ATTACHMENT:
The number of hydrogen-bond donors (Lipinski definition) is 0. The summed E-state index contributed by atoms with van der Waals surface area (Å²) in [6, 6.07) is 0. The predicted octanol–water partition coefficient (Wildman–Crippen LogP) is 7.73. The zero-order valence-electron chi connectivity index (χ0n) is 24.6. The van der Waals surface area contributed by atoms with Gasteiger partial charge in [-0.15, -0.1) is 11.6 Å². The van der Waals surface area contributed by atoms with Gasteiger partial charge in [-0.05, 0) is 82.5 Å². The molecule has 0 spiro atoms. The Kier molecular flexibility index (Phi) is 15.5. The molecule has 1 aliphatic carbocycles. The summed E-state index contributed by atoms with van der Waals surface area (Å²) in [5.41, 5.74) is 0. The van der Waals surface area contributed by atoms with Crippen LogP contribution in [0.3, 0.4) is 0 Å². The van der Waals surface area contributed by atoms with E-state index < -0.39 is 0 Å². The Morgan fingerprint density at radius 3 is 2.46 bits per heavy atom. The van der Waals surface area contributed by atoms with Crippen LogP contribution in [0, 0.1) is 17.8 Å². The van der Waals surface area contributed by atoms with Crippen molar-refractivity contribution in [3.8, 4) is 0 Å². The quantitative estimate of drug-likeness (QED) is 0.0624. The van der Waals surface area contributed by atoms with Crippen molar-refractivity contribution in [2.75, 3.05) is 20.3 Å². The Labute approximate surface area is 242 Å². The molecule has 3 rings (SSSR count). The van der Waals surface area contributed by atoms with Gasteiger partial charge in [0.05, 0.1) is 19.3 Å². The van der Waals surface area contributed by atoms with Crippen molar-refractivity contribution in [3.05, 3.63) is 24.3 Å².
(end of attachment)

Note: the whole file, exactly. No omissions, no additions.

The number of hydrogen-bond donors (Lipinski definition) is 0. The summed E-state index contributed by atoms with van der Waals surface area (Å²) in [6, 6.07) is 0. The predicted octanol–water partition coefficient (Wildman–Crippen LogP) is 7.73. The zero-order valence-electron chi connectivity index (χ0n) is 24.6. The van der Waals surface area contributed by atoms with Gasteiger partial charge in [-0.15, -0.1) is 11.6 Å². The van der Waals surface area contributed by atoms with Gasteiger partial charge in [-0.05, 0) is 82.5 Å². The molecule has 0 spiro atoms. The Kier molecular flexibility index (Phi) is 15.5. The molecule has 1 aliphatic carbocycles. The summed E-state index contributed by atoms with van der Waals surface area (Å²) in [5.41, 5.74) is 0. The van der Waals surface area contributed by atoms with Crippen LogP contribution in [0.3, 0.4) is 0 Å². The van der Waals surface area contributed by atoms with E-state index < -0.39 is 0 Å². The Morgan fingerprint density at radius 3 is 2.46 bits per heavy atom. The van der Waals surface area contributed by atoms with Crippen LogP contribution in [0, 0.1) is 17.8 Å². The van der Waals surface area contributed by atoms with Crippen molar-refractivity contribution in [3.8, 4) is 0 Å². The quantitative estimate of drug-likeness (QED) is 0.0624. The van der Waals surface area contributed by atoms with Crippen molar-refractivity contribution in [2.75, 3.05) is 20.3 Å². The Labute approximate surface area is 242 Å². The molecule has 3 rings (SSSR count). The van der Waals surface area contributed by atoms with Gasteiger partial charge in [0.05, 0.1) is 19.3 Å². The van der Waals surface area contributed by atoms with Crippen molar-refractivity contribution in [3.05, 3.63) is 24.3 Å².